Seven games into the season and the pitchforks have already come out.
The Phoenix Suns sit at 3-4 after two disappointing losses to the Detroit Pistons and Oklahoma City Thunder, and due to the team's early struggles, everyone on the roster is open to scrutiny. However, a great deal of the ire seems to have settled on the man who most recently committed eight turnovers to one assist against Oklahoma City — Brandon Knight.
Knight, entering his first full season as Eric Bledsoe's backcourt mate, is averaging 17.9 points, 4.4 assists, 4.3 rebounds, and 1.3 steals while shooting 41.7 percent from the field and 34 percent from 3-point range. He is also averaging 3.4 turnovers in his first seven games.
Between the high turnover rate and sub-standard shooting percentages, many are down on Knight, seeing him as more of a booby prize than a worthy replacement after last season's trade-deadline drama. But writing him off after 1/12th of a season is a bit premature, and here are three reasons why.
1. His numbers aren't bad
Outside of his turnovers and 3-point percentage, his numbers are as good or better than his career averages across the board — including career highs in rebounds (4.3) and blocks (0.9).
But it's hard to look past those turnovers, and with an assist-to-turnover ratio of 1.29, it's even less forgivable. However, outside of the eight turnovers against OKC and the six he had on opening night against the Dallas Mavericks, he has averaged just 2 turnovers per game with an assist-to-turnover ratio of 2.7. Yes, Knight does need to cut down on his turnovers, especially those of the live-ball variety, but it is worth noting that his two-worst turnover games were also games where the team as a whole looked its worst. Outside of those, he has actually been a positive.
And yes, Knight has not shot the ball particularly well on a regular basis to begin the season, but he is shooting better than he did last season in Phoenix and is neck and neck with Bledsoe in effective field-goal percentage, which takes the value of 3-pointers into account. Knight's effective field-goal percentage this season is 48.7 to Bledsoe's 48.8. Neither percentage is great, but it does show that Knight isn't single-handedly dragging the team down into the mire.
2. The Suns have struggled as a team
Laying the blame primarily at Knight's feet for the Suns' struggles is unfair when you examine what the team as a whole has done this season on offense.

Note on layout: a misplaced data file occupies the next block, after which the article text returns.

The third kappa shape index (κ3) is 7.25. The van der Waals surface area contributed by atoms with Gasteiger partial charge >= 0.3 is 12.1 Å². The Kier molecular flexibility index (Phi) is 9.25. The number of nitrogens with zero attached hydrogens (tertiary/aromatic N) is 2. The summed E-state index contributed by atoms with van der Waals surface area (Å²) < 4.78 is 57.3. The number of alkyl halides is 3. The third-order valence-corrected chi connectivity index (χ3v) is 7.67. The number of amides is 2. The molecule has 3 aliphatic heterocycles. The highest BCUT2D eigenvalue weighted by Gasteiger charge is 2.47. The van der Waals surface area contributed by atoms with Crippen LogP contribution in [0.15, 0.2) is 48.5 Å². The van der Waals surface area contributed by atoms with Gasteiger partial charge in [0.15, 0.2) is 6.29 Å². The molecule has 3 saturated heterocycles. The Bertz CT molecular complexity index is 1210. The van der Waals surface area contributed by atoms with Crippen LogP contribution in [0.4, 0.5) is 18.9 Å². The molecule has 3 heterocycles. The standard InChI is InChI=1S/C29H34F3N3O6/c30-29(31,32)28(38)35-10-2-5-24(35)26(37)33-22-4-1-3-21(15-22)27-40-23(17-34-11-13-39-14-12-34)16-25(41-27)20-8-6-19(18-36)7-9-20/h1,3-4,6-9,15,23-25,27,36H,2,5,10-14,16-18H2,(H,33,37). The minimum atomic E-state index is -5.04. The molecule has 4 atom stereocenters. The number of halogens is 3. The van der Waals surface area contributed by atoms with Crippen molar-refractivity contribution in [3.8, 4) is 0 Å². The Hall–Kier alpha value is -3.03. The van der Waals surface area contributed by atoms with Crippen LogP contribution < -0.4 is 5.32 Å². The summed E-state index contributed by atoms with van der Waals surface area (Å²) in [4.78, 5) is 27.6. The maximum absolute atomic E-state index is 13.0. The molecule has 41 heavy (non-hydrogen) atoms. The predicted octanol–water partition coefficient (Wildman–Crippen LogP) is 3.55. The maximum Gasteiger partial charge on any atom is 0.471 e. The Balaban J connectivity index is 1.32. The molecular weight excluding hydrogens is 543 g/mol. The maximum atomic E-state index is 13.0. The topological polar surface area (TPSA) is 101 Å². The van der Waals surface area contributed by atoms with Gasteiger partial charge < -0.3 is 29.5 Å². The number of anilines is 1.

The Phoenix Suns are shooting 42.8 percent from the field over the first week and a half of the season. Only four times in the last 16 seasons have the Suns shot poorer than that over their first seven games. If that percentage were to hold up for the season, it would be a franchise worst. They are also converting just 70.52 percent of their free throws, which is fifth-worst in the NBA and is barely above the franchise-worst mark of 70.51 percent set in the expansion season of 1968-69. Yes, these Suns are actually shooting worse from the free throw line than the Shaquille O'Neal Suns teams.
The Suns were also averaging the sixth-most turnovers in the NBA going into Monday at 17.1 per game with four players averaging at least two turnovers per game. That's not all Knight's fault.
3. Knight isn't the only one having troubles
While Knight is still finding his way early in the season, he is by far the only player struggling to find his rhythm.
Monta Ellis, who joined the Indiana Pacers from Dallas this summer, was averaging just 12.4 points going into Monday — his lowest average since his rookie year. That is on top of shooting a career-low 37.6 percent from the field and 23.8 percent from behind the arc.
James Harden, last season's MVP runner-up and another playmaking shooting guard, was averaging 29.7 points over his first seven games but doing so on a career-lows of 37.7 percent from the field and 24 percent from 3. On top of that, he was averaging 5 turnovers per game for an assist-to-turnover ratio of 1.14.
And for those pining for Goran Dragic or Isaiah Thomas, neither player has been shooting gangbusters to start the season, either.
So...who does deserve a pitchfork brandishing?
Well, no one. While the inconsistency shown by the Suns thus far is frustrating, seven games is just too small a sample size to accurately — or fairly — project a season for either a team or a player. It being early doesn't preclude Knight or the Suns from eventually tripping headlong into mediocrity, but it's also no guarantee.
The general rule is it takes 20 games to get a good read on things. For Phoenix, a good place to look will be Dec. 7, as the Suns finish their longest road trip of the season in Chicago against the Bulls. That will be game No. 22 for the team. If by then Knight still regularly throws ill-advised passes and Phoenix continues to languish, the villagers will be more than justified in their pitchforking ways.